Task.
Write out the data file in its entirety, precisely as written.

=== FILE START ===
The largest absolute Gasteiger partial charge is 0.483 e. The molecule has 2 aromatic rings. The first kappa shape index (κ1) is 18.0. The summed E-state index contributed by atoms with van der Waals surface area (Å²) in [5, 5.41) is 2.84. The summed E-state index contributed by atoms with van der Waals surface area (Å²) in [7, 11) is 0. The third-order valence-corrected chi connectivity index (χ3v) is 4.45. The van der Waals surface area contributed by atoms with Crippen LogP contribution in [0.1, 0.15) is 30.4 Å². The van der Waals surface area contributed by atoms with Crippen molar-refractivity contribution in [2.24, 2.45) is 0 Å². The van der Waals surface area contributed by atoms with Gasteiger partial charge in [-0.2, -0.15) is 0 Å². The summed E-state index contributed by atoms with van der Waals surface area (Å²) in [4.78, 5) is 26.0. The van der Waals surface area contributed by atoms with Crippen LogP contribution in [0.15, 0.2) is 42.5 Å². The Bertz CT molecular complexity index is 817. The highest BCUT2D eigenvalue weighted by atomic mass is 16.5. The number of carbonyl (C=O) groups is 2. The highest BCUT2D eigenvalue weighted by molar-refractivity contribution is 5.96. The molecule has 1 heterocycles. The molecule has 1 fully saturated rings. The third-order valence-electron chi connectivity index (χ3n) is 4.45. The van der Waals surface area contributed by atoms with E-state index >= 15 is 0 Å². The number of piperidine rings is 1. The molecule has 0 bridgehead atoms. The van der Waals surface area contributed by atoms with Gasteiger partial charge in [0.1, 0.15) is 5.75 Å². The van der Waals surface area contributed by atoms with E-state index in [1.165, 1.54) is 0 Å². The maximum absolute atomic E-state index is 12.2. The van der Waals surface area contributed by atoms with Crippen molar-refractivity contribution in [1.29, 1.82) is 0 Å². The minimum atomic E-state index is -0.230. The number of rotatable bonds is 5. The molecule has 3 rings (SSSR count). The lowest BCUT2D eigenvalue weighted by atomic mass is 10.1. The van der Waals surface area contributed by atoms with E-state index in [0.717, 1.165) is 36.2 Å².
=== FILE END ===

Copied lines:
The largest absolute Gasteiger partial charge is 0.483 e. The molecule has 2 aromatic rings. The first kappa shape index (κ1) is 18.0. The summed E-state index contributed by atoms with van der Waals surface area (Å²) in [5, 5.41) is 2.84. The summed E-state index contributed by atoms with van der Waals surface area (Å²) in [7, 11) is 0. The third-order valence-corrected chi connectivity index (χ3v) is 4.45. The van der Waals surface area contributed by atoms with Crippen LogP contribution in [0.1, 0.15) is 30.4 Å². The van der Waals surface area contributed by atoms with Crippen molar-refractivity contribution in [2.24, 2.45) is 0 Å². The van der Waals surface area contributed by atoms with Gasteiger partial charge in [-0.2, -0.15) is 0 Å². The summed E-state index contributed by atoms with van der Waals surface area (Å²) in [4.78, 5) is 26.0. The van der Waals surface area contributed by atoms with Crippen LogP contribution in [0.15, 0.2) is 42.5 Å². The Bertz CT molecular complexity index is 817. The highest BCUT2D eigenvalue weighted by atomic mass is 16.5. The number of carbonyl (C=O) groups is 2. The highest BCUT2D eigenvalue weighted by molar-refractivity contribution is 5.96. The molecule has 1 heterocycles. The molecule has 1 fully saturated rings. The third-order valence-electron chi connectivity index (χ3n) is 4.45. The van der Waals surface area contributed by atoms with E-state index >= 15 is 0 Å². The number of piperidine rings is 1. The molecule has 0 bridgehead atoms. The van der Waals surface area contributed by atoms with Gasteiger partial charge in [0.1, 0.15) is 5.75 Å². The van der Waals surface area contributed by atoms with E-state index in [1.165, 1.54) is 0 Å². The maximum absolute atomic E-state index is 12.2. The van der Waals surface area contributed by atoms with Crippen molar-refractivity contribution in [1.29, 1.82) is 0 Å². The minimum atomic E-state index is -0.230. The number of rotatable bonds is 5. The molecule has 3 rings (SSSR count). The lowest BCUT2D eigenvalue weighted by atomic mass is 10.1. The van der Waals surface area contributed by atoms with E-state index in [0.717, 1.165) is 36.2 Å².